Full started her new role as president and CEO of the Fargo Moorhead West Fargo Chamber of Commerce in early December, after moving to the area from Wisconsin. She was drawn to the region, in part, because of the chamber’s reputation for being an outstanding organization that is known not only locally but recognized nationally.
Full had never been to Fargo before accepting the position last year and said when she arrived, she was “pleasantly surprised at the region, everything from the diversity of industry to the diversity of cultural and dining and community aspects.”
And then she met the staff: “I was blown away by the expertise, the professionalism and the passion of our team,” she said. “I made a very good choice in coming here to Fargo.”
Since taking on her new responsibilities, those positive experiences have amplified, even during a time of social distancing. She still tries to get in front of as many as she can, and gives a nod to how much the organization that crosses state borders helps business professionals during otherwise uncertain times.
That doesn’t mean everything has gone smoothly over the past several months.
“It’s been a pandemic – it’s been challenging,” she said. “But we’ve learned a lot and because we have been nimble. … We’ve actually seen some positivity come out of it.”
One positive she’d like to see more of is enhanced promotion of the area to attract a skilled and talented workforce.
“Everyone talks about (the area) as a hidden gem – though I wish it wasn’t so hidden,” she said. “I do think one of the initiatives that we need to get really serious about is really finding what the brand is of our region and of our state. How do we do more to attract, not only businesses, but people and talents to this region? It truly is a spectacular area of the country.”
Part of that initiative is working with businesses as well as institutions of higher learning, which the chamber already does but what Full would like to enhance.
She has had a number of meetings with area professionals in an effort to gauge the atmosphere and work currently being done in the community, as well as those areas that need attention.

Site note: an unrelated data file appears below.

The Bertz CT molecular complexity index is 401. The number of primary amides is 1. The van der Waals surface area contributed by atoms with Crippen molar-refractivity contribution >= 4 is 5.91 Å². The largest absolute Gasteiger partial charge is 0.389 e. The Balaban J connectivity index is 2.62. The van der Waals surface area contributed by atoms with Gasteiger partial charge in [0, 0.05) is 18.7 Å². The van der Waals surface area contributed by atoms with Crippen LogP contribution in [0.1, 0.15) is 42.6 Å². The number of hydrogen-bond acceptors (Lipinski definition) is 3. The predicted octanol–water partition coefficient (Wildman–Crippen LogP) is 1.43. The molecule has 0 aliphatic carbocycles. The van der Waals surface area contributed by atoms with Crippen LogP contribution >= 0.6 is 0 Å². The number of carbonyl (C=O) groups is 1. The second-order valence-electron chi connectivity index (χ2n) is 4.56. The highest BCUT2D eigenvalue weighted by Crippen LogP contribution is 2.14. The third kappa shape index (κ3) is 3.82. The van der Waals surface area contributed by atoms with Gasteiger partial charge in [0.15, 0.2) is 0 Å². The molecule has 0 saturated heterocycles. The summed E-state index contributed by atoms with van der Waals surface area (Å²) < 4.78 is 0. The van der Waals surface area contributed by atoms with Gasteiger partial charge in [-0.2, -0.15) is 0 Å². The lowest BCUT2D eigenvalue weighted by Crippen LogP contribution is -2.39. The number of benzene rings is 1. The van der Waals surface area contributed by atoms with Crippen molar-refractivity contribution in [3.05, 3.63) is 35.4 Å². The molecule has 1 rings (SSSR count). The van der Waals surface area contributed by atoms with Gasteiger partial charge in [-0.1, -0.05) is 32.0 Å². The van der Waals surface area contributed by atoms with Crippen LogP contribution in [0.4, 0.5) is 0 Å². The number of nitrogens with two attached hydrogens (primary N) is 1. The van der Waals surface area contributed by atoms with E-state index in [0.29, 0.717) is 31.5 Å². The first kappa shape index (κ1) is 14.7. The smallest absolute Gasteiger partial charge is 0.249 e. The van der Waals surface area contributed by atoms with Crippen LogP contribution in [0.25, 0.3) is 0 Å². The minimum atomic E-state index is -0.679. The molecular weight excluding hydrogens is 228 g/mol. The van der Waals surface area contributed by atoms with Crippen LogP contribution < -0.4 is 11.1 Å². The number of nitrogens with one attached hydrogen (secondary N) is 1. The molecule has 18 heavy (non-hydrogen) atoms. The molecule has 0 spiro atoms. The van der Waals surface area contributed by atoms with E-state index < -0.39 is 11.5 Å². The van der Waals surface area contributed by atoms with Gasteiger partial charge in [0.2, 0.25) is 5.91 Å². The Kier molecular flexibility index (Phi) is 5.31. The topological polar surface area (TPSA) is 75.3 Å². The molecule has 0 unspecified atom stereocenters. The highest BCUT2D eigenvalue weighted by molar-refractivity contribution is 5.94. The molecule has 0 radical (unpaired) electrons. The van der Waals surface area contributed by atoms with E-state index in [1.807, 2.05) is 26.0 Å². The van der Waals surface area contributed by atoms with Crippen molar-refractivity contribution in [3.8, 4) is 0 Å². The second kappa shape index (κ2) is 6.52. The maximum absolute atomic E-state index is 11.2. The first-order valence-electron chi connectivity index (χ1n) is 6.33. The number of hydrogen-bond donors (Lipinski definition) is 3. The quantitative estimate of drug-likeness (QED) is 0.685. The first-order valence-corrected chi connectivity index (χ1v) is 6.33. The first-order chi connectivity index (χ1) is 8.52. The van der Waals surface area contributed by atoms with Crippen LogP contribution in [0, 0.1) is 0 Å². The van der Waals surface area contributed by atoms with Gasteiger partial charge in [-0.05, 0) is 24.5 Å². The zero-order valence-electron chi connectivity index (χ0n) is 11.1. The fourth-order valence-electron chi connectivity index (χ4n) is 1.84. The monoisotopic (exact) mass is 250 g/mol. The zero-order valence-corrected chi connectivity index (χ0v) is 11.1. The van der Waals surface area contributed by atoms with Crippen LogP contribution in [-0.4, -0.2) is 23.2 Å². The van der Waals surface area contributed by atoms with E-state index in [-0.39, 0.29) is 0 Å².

“I’m really trying to establish what is the ecosystem here, what the landscape looks like, and doing an assessment of what areas are of greatest need,” she said. “I will tell you that, without a doubt, all but a small handful of companies are saying the ability or inability to attract, retain and develop talent is their number one challenge.”
The chamber and the Fargo Economic Development Corp. are trying to find additional ways to attract a talented workforce to help find iconic projects associated with “people, place and prosperity.”
One initiative to “fueling our future,” as she called it, is a collective workforce strategy to engage with K-12 schools and postsecondary educational institutions “to increase student engagement within the community.”
She calls it a “workhorse strategy that will be at the top of priority list for us to embrace and embark on.”
Full, who is not sitting on the chamber’s laurels, said her goal is also to continue to elevate the organization’s influence in the public policy realm.
“We’re very active already at the state level in North Dakota and Minnesota, and then doing policy work at the local level, meaning the city and the county level,” she said. “We’ve got a tremendous policy team here, so we’ll continue to work on business policies that affect our businesses and their ability to prosper and grow.
“One of the other key strategies we will be looking at is further enhancing and developing collaboration and strategic partnerships.”
Full said she likes to work with those businesses and organizations that have a similar vision as hers, those who want to advance the overall prosperity of the region. One of those partnerships is with North Dakota State University.
Dean Bresciani, president of NDSU, said the school has a good working relationship with the chamber and he appreciates what it does to promote and strengthen the business community.
“NDSU and the FMWFC are closely aligned in building and maintaining the workforce for the community and region,” he said. “The chamber has been wonderfully supportive of higher education in North Dakota and NDSU in particular, as they recognize our ability to draw and educate future leaders, and add richness to the area via arts and athletics and diversity of people.
“We all would be in a less prosperous and less lively community without their persistent and meaningful leadership.”
Ultimately, it takes many players to diversify and strengthen a community and the state’s workforce. Full plans to continue to analyze and enhance the chamber’s programs, including working with small and mid-sized companies that are looking for practical assistance and greater connectivity with other business leaders.
Applying lessons learned from the pandemic, she said the chamber will most likely always have a digital component moving forward, in which both in-person and virtual events and meetings will be held.
“The pandemic was really the accelerant for us to look at embracing technology,” she said. “We’ve always talked about it … but this forced us to really say, ‘OK, how do we run effective virtual events?’
“I would also say the value of the chamber and the community has really been elevated because the chamber has been very catalytic as it relates to recovery, resiliency, and connecting business leaders and business professionals to resources that help them weather the storm for the pandemic, all the while still doing what I would call the critical services of the chamber, which are our public policy work and our small business services. … We’ve actually seen some positivity come out of it.”
Andrew Weeks may be reached at 701-780-1276 or email@example.com